Chuq points to this excellent mini-rant on customer service from Tim Bray. It's spot on as I would say if I were British. It applies to all companies, but is particularly appropriate for ISPs and computer hardware vendors.
Fimoculous has collected an amazing set of "best/worst of 2003" links. Some are predicable, others are really great. I'll probably spend part of Thursday going though them. (Sorry for the nerdy title; I couldn't resist.)
My favorite years are the ones where Hanukkah and Christmas overlap. Tonight, be sure to light your sixth Christmas tree on fire to represent the miracle that the forests have not run out of trees yet.
OK, I'll admit that I still have some hopes for the CAN-SPAM act making things better, but not many. Specifically, now that we see that the US government plans to send repeated spams promoting George Bush. They even ignore requests to unsubscribe; not a good sign.
OK, maybe I'll be the last to say something about last week's WSIS fiasco. Better yet, I'll just point to Crooked Timber's summary. One of the better quotes from it is "Ironically, the very kind of people the Swiss were intent on keeping out of the summit -- the ones with sandals, long hair and attitude problems - are the ones who make the internet work every day, and not just when there's a junket to Geneva in the offing."
Follow Me Here..., as usual, covers difficult psychiatric drug topic in an informative matter. This time, it's treating kids with anti-depressants, which is not contraindicated in Great Britain. Two excerpts: "It may serve society's interests better to prevent harmful bad practice than rely on good." "A truly depressed child is at considerable risk of morbidity and mortality, and prudent antidepressant use has an invaluable role in ameliorating her/his suffering and preventing a dire outcome. It just has to be managed by someone properly trained, adequately experienced, well-intentioned, and not in the pockets of the drug companies."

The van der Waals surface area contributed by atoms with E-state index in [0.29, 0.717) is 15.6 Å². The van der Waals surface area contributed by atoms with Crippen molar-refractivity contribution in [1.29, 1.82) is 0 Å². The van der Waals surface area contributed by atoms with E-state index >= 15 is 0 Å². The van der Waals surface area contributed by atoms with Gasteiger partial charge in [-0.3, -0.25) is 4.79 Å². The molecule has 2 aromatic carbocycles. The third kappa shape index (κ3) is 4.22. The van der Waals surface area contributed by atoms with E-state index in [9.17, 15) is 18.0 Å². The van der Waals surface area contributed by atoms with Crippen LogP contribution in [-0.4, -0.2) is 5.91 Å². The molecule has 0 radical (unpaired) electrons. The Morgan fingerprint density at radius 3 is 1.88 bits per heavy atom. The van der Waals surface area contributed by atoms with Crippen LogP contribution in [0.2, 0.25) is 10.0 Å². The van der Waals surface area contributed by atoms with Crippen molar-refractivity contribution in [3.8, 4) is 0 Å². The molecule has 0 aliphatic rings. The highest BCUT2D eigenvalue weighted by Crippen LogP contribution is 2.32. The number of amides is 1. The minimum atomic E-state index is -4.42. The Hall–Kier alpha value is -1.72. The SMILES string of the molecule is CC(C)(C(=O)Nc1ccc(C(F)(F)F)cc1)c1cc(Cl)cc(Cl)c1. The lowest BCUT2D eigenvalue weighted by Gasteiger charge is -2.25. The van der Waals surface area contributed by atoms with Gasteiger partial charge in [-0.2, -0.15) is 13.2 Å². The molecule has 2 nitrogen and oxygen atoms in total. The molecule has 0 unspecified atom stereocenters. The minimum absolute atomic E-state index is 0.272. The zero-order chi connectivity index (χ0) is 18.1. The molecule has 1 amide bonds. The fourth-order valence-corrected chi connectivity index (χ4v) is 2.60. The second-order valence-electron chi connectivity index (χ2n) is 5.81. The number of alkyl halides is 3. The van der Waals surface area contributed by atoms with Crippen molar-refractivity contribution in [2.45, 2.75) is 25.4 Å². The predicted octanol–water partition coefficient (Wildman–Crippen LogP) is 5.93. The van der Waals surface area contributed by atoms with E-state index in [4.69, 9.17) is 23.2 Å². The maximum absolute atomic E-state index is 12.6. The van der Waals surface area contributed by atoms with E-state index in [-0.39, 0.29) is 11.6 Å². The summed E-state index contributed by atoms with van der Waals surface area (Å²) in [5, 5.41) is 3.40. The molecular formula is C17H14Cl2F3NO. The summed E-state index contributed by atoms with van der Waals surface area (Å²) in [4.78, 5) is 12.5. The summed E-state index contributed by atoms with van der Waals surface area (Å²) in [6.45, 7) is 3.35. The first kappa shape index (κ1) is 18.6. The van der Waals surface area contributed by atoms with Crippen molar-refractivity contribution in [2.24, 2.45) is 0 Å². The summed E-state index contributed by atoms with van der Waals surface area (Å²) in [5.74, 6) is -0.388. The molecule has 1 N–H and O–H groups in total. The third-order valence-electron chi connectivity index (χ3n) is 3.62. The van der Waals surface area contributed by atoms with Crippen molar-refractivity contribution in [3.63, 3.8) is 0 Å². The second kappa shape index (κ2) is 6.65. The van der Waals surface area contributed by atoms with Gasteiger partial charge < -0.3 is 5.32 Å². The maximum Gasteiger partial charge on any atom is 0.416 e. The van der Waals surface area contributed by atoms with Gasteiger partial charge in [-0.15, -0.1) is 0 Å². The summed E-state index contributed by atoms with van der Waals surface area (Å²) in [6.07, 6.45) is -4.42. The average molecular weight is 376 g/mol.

If so, you should read this article of the lack of efficacy of most prescription drugs. Most people assume that, if a drug has been prescribed to them, there is a good chance that the drug will work. Nope. The chart at the bottom of the article is particularly sobering.
This article on sex abuse is interesting for what it leaves out until the end. It is not until the ninth paragraph that the word "Catholic" is used. There is an implicit assumption that if it is a diocese dealing with sex abuse problems, the reader knows that it's the Catholics.